nitric acid production plants before and after the tail gas treating:
1 Medium pressure/High pressure plant with extended absorption;
2 Low pressure/Medium pressure plant with SCR;
3 Medium pressure/High pressure plant with NSCR

2,2
2
1,8
1,6
1,4

GJ/t HNO3
(100% )

Exergy
consumption

1,2
1
0,8

Cumulative
exergy
consumption

0,6
0,4
0,2
0
-0,2

Extended
absorption

SCR

NSCR

Fig. 11. Exergy consumption and cumulative exergy consumption for NOx
abatement in dual pressure nitric acid production plants:
1 Medium pressure/High pressure plant with extended absorption;
2 Low pressure/Medium pressure plant with SCR;
3 Medium pressure/High pressure plant with NSCR

Some results of exergy balances of nitric acid production


plants with different tail gas treatment processes
Low pressure/
Medium
pressure plant
with SCR

Medium
pressure/High
pressure plant
with extended
absorption

Medium
pressure/High
pressure plant
with NSCR

Exergy losses total

4.970

6.644

5.049

incl. exergy losses in the tail


gas treatment and energy
recovery systems

0.441

2.151

0.594

Degree of Perfection, %

17.50

28.30

30.81

Degree of Perfection of the


tail gas treatment and energy
recovery systems,%

65.06

45.34

47.53

13.896

7.478

9.822

7.20

13.37

10.18

EXERGY INDICES

CExC for nitric acid & power


or steam production, GJ/GJ
CDP for nitric acid & power or
steam production, %

0,008

NH3 in waste water

0,007
0,006

NH4NO3 in waste
water

0,005

GJ/t
ammonium 0,004
nitrate

NH3 to air from prilling


towers

0,003

NH4NO3 dust to air


from prilling towers

0,002
0,001

NOx and HF to air from


vents

Ammonium nitrate

Stabilized
ammonium nitrate

Fig. 12. Chemical exergy of the emissions to air and to water from
ammonium nitrate production plants:
Fertilizer grade ammonium nitrate (34,5% N) and
Stabilized ammonium nitrate (31.6% N, 2,7 % P2O5)

0,01
0,009
0,008

Waste water

0,007
0,006
GJ/t
ammonium 0,005
nitrate
0,004

Vents
Air from
prilling towers

0,003
0,002
0,001
0

Ammonium nitrate

Stabilized
ammonium nitrate

Fig. 13. Chemical exergy of the emissions to air and to water from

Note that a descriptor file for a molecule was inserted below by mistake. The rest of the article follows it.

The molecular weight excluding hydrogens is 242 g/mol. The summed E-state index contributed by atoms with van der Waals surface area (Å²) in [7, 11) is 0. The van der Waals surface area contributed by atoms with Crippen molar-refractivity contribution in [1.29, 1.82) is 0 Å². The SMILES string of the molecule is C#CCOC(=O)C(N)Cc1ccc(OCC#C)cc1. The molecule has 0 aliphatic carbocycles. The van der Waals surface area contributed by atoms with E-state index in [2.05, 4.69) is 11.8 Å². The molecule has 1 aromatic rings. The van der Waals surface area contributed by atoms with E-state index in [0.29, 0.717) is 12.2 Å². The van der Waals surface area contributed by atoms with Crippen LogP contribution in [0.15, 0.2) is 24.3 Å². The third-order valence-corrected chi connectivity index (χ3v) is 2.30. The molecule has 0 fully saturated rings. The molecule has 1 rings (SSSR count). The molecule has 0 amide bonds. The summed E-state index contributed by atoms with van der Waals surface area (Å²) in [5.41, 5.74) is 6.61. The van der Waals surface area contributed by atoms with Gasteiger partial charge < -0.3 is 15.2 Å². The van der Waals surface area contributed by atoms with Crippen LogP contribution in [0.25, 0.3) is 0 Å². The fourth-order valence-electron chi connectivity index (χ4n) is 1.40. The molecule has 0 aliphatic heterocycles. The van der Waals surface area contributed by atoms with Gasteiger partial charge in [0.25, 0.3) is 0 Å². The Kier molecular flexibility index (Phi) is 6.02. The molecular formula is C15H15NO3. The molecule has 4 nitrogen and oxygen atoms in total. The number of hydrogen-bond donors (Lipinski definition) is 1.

ammonium nitrate production plants:
Fertilizer grade ammonium nitrate (34,5% N) and
Stabilized ammonium nitrate (31.6% N, 2,7 % P2O5)

0,5

Urea

0,45
0,4

Ammonium
nitrate

0,35

GJ/t

0,3

Stabilized
ammonium
nitrate

0,25
0,2
0,15
0,1
0,05
0

GJ/t fertilizer

GJ/t N

Fig.14. Cumulative exergy (GJ/t) of the emissions


from nitrogen fertilizers production

H3PO4 in
waste water

0,01
0,009
0,008
0,007
0,006
GJ/t
phosphoric acid 0,005
(100% P2O5) 0,004
0,003
0,002
0,001
0

HF in waste
water
HF in vents

Lower limit

Upper limit

Fig. 15. Chemical exergy of the emissions to air and to water


from wet process phosphoric acid production (as 100% P2O5)

H2O

0,3

F (as HF)
0,25

Phosphates
(as H3PO4)

0,2
GJ/t
(100% P2O5) 0,15
0,1
0,05
0
Liquid effluents

Gaseous emissions

Fig. 16. Chemical exergy of the emissions and polutants


from wet process phosphoric acid production (as 100% P2O5)

0,8

CaSO4.2H2O

0,7
0,6

F as CaSiF6

0,5
GJ/t
(100% P2O5) 0,4

Phosphate (as
3Ca3(PO4)2.CaF2)

0,3
0,2
0,1
0
Phosphogypsum

Fig. 17. Chemical exergy of major components


of waste phosphogypsum
from wet process phosphoric acid production (as 100% P2O5)

Example: Treatment of process steam and/or condensates


from ammonium nitrate production plant
Total exergy of the emissions from the process and from
the waste flows treatment
Exergy of the additional emissions, arising as a result of
the waste flows treatment process
Total net reduction of the exergy of the emissions as a
result of the waste flows treatment with recycling of the
pollutants back into the process
Exergy and cumulative exergy consumption of natural
resources in some processes of the waste flows treatment

Emissions to atmosphere and liquid effluents


from ammonium nitrate production*